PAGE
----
One of my favorite things about thinking about beer is realizing that it is actually a hugely diversified discussion even if there are significant forces trying to homogenize and standardize and prioritize the discourse. The upcoming beer school at Beau's Oktoberfest is framing this varieties of views neatly for me. Craig has been out hunting for early central NY hops and was contacted by a home brewer who has made an attempt at one possible take of Albany Ale. Ron has been discussing the early 1800s Hudson Valley brewing logs from Vassar's brewery and connected with alumni from the college that the brewery helped found.
Me? Me I am most interested in tracking the cultural aspects and how they fix into the context of history. I wrote Stan an email yesterday to see if he had considered the tracking of the name of CNY hops in the 1800s and had to confirm that it was not, unlike one aspect of his focus, the DNA of the varieties that I was interested in but the names given over time to the varieties. I summarized the changes and the reasons for the changes that I have been seeing in an email back this way:
Post-Revolution - economic crisis that sets CNY back for best part of three decades 1775-1805. Hessian fly affects crops during this time moving beer production from wheat to hardier barley. Dutch wheat beers in Albany becomes "Bostonian" or New England style as majority of population shifts culturally. Hardscrabble farming becomes stablized farming.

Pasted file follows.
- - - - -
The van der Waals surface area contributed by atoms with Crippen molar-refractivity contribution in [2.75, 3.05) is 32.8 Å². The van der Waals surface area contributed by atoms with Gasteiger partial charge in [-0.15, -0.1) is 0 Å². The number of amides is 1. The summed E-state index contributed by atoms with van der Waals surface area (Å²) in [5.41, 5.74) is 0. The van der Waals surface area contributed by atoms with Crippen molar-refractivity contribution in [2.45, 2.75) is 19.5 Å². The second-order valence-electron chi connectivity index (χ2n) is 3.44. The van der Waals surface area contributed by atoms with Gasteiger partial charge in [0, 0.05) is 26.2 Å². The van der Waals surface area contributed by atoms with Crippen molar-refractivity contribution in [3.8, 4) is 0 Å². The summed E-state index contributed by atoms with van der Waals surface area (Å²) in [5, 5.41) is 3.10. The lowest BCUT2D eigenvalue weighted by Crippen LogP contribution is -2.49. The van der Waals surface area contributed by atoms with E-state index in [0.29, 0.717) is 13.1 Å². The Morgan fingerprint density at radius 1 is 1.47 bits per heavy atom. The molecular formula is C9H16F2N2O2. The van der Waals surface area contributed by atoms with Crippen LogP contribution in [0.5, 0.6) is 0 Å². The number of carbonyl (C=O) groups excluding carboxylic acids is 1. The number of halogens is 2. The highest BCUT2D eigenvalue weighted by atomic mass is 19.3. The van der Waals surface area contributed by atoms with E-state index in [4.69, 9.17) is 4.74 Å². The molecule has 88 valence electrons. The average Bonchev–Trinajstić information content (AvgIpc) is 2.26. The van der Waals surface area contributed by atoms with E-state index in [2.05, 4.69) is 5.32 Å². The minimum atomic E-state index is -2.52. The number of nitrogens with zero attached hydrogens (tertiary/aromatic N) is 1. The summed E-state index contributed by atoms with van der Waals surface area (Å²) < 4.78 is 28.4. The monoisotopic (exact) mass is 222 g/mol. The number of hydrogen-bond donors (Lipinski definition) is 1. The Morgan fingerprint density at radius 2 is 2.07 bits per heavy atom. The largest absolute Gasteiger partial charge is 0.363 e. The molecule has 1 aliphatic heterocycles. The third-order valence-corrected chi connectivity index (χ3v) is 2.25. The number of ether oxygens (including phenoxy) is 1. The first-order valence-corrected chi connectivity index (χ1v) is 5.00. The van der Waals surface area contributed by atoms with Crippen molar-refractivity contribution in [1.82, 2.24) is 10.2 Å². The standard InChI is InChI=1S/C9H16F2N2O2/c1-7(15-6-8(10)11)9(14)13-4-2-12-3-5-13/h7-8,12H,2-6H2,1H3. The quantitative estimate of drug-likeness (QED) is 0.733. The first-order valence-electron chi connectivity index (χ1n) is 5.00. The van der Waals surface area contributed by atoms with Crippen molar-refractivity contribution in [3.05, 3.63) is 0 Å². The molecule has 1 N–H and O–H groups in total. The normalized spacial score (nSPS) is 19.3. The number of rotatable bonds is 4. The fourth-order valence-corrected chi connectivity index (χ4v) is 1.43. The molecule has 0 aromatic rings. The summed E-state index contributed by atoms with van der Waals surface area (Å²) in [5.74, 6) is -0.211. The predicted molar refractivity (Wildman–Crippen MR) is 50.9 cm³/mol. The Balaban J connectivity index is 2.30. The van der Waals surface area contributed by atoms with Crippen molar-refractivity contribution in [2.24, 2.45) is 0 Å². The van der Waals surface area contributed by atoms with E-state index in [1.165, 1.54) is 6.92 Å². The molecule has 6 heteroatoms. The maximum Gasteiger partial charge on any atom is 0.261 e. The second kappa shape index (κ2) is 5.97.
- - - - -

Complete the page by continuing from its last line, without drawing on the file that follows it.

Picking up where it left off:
♦ Post-1812 - agricultural societies, fall fairs and some scientific farming journals start. New England "improvement" moving west. Erie canal helps this take off.
♦ 1822: some sort of crisis in hop crop in UK requires reaching out for more sources, including CNY.
♦ 1830s - Robust export ale trade well underway. CNY brewers not referring to hops according to species but local supplier / grower. Exporting via ship.
♦ 1848 - UK brewers note "American hops" in their brewing log. Not by variety. [Ron has a post on this.]
♦ 1840s-60s: large and small cluster described in CNY. Geographical named hops also being referenced like "Pompey" and "Canada". Pompey is a town. Canada is a variey that moves south, faces a false imposter and become "True Canada" Soon after Civil War - the arse is out of all of it and mad breeding and diversification underway. Science meets money.
Keep in mind "Albany Ale" in this sense is all about the barley beer that ruled before lager takes over in around 1875 after four or so decades of expansion. Before 1775 and likely for a bit after, it remains my belief that the Dutch wheat farming of the colonial era was logically - and in accordance with the evidence - also the source of indigenous wheat beer brewing that relied on hops that were a hybrid of local wild hops and Dutch introductions. Others may have a greater interest in the industrial era when Albany was king. Or with the actual techniques of brewing. Or discovery of the actual ingredients of the beers.
Which is great. Because that is what makes the discussion complex and interesting. No one person has it right or framed the discussion.